Abstract
The Distinctive Role of Gut Microbiota and their Interplay with Resident Macrophages in Invasive Amebic Colitis and Giardiasis
Panagiota Xaplanteri*
Corresponding Author: Panagiota Xaplanteri, Department of Microbiology, General Hospital of Eastern Achaia, 25001 Kalavrita, Greece.
Revised: November 28, 2023; Available Online: November 28, 2023
Citation: Xaplanteri P. (2023) The Distinctive Role of Gut Microbiota and their Interplay with Resident Macrophages in Invasive Amebic Colitis and Giardiasis. J Infect Dis Res, 6(S4): 18.
Copyrights: ©2023 Xaplanteri P. This is an open-access article distributed under the terms of the Creative Commons Attribution License, which permits unrestricted use, distribution, and reproduction in any medium, provided the original author and source are credited.
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The intestinal resident macrophages play pivotal role in gut innate immune responses against pathogens and in maintaining gut homeostasis. They are abundant in the intestine subepithelial lamina propria of the mucosa, where they act as sentinels but also interact with gut microbiota to change their phenotype and replenish the resident macrophage niche during and post infection. In the case of enteric parasitic infections like invasive amebic colitis and giardiasis, the direct contact of the protozoan parasites with host cells, leads to a change of macrophages phenotype to a pro-inflammatory state via inflammasome activation and secretion of interleukin IL-1β. Inflammasomes play a key role in response to cellular stress and microbe attacks. The outcome is dependent on the interaction between gut microbiota and resident macrophages. Invasive infections of Entamoeba histolytica and Giardia duodenalis involve the activation of inflammasome NLRP3 to promote host defense. More studies are needed to further elucidate possible therapeutic and protective strategies against these protozoan enteric parasites' invasive infections in humans.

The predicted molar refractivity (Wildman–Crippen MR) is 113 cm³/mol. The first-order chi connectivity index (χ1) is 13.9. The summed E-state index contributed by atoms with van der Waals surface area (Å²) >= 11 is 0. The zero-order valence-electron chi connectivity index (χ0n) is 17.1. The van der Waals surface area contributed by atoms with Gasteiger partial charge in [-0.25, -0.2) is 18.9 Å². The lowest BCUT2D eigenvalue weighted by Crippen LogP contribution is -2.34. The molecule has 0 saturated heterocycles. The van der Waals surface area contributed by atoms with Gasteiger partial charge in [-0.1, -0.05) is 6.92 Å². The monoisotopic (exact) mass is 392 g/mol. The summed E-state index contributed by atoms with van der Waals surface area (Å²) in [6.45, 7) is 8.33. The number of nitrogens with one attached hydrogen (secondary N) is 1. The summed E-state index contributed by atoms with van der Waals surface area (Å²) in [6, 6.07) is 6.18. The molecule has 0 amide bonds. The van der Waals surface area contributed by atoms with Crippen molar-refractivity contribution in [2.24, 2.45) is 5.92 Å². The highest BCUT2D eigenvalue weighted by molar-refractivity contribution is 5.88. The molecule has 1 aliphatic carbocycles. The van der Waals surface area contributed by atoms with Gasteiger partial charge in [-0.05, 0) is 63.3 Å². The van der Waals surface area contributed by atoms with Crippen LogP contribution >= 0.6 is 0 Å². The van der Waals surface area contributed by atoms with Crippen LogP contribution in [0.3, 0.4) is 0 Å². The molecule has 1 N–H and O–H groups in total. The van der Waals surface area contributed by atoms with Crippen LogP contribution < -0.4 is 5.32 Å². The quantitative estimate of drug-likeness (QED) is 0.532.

Keywords: Gut microbiota, Inflammasome, Intestinal protozoan parasites, Macrophages